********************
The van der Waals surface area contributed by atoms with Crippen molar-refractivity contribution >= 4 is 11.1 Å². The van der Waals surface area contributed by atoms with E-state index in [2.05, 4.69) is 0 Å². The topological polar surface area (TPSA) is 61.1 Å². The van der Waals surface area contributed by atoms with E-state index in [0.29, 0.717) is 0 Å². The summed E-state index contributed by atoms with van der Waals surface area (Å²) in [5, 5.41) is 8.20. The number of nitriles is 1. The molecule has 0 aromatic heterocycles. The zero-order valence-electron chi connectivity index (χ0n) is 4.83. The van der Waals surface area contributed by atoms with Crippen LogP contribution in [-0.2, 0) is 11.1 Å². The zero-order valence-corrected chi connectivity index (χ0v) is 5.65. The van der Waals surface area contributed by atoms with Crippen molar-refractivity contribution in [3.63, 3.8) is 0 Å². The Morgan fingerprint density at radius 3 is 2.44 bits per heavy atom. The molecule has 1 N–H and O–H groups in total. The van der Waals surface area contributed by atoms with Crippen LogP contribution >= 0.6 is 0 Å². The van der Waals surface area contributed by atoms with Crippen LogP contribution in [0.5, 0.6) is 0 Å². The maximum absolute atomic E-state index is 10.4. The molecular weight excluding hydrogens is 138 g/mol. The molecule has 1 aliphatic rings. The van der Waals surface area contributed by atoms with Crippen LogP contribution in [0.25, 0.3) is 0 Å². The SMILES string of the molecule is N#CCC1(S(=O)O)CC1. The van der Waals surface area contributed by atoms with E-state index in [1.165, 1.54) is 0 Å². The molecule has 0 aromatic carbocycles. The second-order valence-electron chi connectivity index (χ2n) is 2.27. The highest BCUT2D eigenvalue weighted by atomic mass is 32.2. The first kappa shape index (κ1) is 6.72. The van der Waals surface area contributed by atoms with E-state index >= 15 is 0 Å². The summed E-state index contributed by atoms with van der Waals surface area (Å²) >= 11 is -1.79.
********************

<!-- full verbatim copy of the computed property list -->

The van der Waals surface area contributed by atoms with Crippen molar-refractivity contribution >= 4 is 11.1 Å². The van der Waals surface area contributed by atoms with E-state index in [2.05, 4.69) is 0 Å². The topological polar surface area (TPSA) is 61.1 Å². The van der Waals surface area contributed by atoms with E-state index in [0.29, 0.717) is 0 Å². The summed E-state index contributed by atoms with van der Waals surface area (Å²) in [5, 5.41) is 8.20. The number of nitriles is 1. The molecule has 0 aromatic heterocycles. The zero-order valence-electron chi connectivity index (χ0n) is 4.83. The van der Waals surface area contributed by atoms with Crippen LogP contribution in [-0.2, 0) is 11.1 Å². The zero-order valence-corrected chi connectivity index (χ0v) is 5.65. The van der Waals surface area contributed by atoms with Crippen molar-refractivity contribution in [3.63, 3.8) is 0 Å². The Morgan fingerprint density at radius 3 is 2.44 bits per heavy atom. The molecule has 1 N–H and O–H groups in total. The van der Waals surface area contributed by atoms with Crippen LogP contribution >= 0.6 is 0 Å². The van der Waals surface area contributed by atoms with Crippen LogP contribution in [0.5, 0.6) is 0 Å². The maximum absolute atomic E-state index is 10.4. The molecular weight excluding hydrogens is 138 g/mol. The molecule has 1 aliphatic rings. The van der Waals surface area contributed by atoms with Crippen LogP contribution in [0.25, 0.3) is 0 Å². The SMILES string of the molecule is N#CCC1(S(=O)O)CC1. The van der Waals surface area contributed by atoms with E-state index in [1.165, 1.54) is 0 Å². The molecule has 0 aromatic carbocycles. The second-order valence-electron chi connectivity index (χ2n) is 2.27. The highest BCUT2D eigenvalue weighted by atomic mass is 32.2. The first kappa shape index (κ1) is 6.72. The van der Waals surface area contributed by atoms with E-state index >= 15 is 0 Å². The summed E-state index contributed by atoms with van der Waals surface area (Å²) >= 11 is -1.79.